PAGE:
Javaid Syed knows about the vicissitudes of business ownership.
An immigrant from Pakistan, he transformed a small hotel business in upstate New York into Syed Enterprises Inc., a franchise group with 22 city-wide Burger King and Popeyes locations and close to 1,000 employees.
Over the course of 40 years, some ventures went belly up; others needed to be diversified. These he describes as the inevitable risks of entrepreneurship. But a more recent challenge has him crying foul: the proliferation of mobile food vendors in Bay Ridge, where his business is based, over the past two to three years.
It’s small business versus even-smaller business in this southern Brooklyn community, as owners of both chain fast-food joints and smaller independent restaurants complain that food carts are siphoning off customers. Already hard hit by the recession since 2008—more than 30 storefronts are estimated to be vacant here—brick-and-mortar merchants charge mobile vendors with cannibalizing sales while operating under more favorable conditions that give them an edge.
In recent years, Syed partially shut down his Burger King restaurant in Bay Ridge and laid off staff—moves that he attributes in “big part” to two falafel carts at the intersection of 86th Street and Fifth Avenue, down the block from his fast-food business.
“Ever since they came in, I have lost 30 percent of my revenues,” said Syed, during an interview conducted at his offices on the Burger King’s third floor; below, the first floor bustled with diners, but the tables stood empty in the second floor. “They have 20 items on the menu. They’re carrying full restaurants in that little hut.”
The scale of operations of the new food vendors—as opposed to the traditional hot-dog seller or pretzel man—is stoking resentment among local businesses, the local community board reports.
The large mobile carts—replete with grills, propane tanks, generators and illuminated signs—have also riled residents and local preservationists, who complain about damage to sidewalks, encroachment into public spaces, and unauthorized changes to streetscape, according to Josephine Beckmann, district manager of Board 10.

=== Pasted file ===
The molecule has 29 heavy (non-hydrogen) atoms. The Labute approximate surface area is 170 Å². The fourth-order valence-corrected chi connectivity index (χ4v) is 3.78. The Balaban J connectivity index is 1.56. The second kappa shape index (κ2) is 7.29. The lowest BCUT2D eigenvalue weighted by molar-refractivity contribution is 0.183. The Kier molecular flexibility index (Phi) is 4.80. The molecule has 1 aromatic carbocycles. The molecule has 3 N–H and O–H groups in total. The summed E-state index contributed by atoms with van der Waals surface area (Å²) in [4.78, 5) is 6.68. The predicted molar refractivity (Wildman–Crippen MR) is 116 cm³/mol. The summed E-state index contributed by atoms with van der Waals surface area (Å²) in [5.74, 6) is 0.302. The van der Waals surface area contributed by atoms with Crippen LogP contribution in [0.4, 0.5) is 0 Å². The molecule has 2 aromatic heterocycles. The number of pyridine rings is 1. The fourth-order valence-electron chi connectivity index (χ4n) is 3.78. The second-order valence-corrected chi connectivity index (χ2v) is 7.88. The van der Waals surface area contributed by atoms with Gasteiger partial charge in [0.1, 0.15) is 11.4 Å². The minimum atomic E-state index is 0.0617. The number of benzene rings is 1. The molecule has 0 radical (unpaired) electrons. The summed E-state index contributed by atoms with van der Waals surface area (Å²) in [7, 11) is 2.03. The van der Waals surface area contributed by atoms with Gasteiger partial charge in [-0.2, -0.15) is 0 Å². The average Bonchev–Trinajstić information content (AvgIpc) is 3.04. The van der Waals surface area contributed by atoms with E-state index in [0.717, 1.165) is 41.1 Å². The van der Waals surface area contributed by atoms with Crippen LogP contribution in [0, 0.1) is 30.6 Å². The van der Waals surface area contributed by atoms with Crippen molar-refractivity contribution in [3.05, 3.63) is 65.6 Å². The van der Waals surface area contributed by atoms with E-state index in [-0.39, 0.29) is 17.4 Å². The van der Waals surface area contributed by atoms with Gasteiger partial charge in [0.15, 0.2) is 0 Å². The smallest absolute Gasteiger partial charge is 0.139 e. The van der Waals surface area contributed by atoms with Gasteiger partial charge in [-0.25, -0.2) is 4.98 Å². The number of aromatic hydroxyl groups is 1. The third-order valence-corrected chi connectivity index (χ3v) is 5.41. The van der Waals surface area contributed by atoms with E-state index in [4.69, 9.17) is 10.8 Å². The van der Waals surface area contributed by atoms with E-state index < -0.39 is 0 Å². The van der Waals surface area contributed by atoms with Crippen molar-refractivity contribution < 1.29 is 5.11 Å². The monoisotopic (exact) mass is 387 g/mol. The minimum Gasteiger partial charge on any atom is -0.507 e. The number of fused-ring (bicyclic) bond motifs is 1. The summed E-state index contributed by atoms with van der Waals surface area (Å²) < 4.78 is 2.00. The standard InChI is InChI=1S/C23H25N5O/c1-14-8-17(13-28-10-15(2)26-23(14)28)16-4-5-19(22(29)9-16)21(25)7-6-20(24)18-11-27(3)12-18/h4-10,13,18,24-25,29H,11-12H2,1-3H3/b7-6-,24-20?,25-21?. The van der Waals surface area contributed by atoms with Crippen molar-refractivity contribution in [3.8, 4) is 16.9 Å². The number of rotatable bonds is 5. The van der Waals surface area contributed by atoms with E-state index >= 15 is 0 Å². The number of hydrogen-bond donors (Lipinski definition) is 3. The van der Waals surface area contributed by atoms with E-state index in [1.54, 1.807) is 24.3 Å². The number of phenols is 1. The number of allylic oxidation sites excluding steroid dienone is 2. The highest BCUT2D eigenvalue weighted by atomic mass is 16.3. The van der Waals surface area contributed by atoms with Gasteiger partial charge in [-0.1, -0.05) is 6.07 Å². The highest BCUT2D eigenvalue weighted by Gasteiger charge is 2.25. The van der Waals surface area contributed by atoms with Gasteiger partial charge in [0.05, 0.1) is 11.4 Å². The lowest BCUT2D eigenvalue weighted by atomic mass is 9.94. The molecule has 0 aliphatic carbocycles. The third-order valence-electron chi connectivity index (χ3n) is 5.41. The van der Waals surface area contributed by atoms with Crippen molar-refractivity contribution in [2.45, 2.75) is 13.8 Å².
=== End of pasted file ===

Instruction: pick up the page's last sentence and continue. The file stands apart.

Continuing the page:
“Our property owners and business owners are frustrated and upset,” she said, adding that the food carts’ elaborate menus and multiple staff make them, in effect, “restaurants on wheels.”
The controversy extends beyond the size and scale of their vending operations. Brick-and-mortar merchants, who pay rent, taxes and insurance costs that mobile food vendors do not, resent this “unfair competitive distinction,” Beckmann explained.
In addition, merchants in Bay Ridge pay additional fees to the area’s two business improvement districts, or BIDs, for supplemental sanitation services, streetscape enhancements and marketing efforts—a cost of doing business that food carts don’t share, according to Patrick Condren, executive director of the 86th Street and Fifth Avenue BIDs. This makes the issue of mobile food vending especially fraught, local officials said.
Syed and other local merchants contrasted their “six-figure” annual rents plus other costs—including worker’s compensation, general liability, and property and disability insurance—to the nominal license and permit fees paid by food cart vendors. A city food vending license costs $50 and food cart permit costs $200, renewable every two years.
“This guy pays no rent, has no liabilities, but is allowed to plop down in front of us,” charged Syed.
A different set of costs
But David Weber, president of the New York City Food Truck Association, disputed the contention that mobile food vendors pay no rent. Their “rent,” he explained, takes the form of costs for required parking at a Department of Health-approved commissary — which mobile food operators in Bay Ridge peg at $1,000 a month.
Weber pointed out that this cost was significant to mobile food vendors: “A food truck never does the revenue that a restaurant does.” Nor are they exempt from related costs, such as disability insurance and workers’ compensation, he added.
“It’s the same if you’re a restaurant or a temporary food establishment or a mobile food vending operation,” he said. “The city has the same requirements from a legal standpoint.”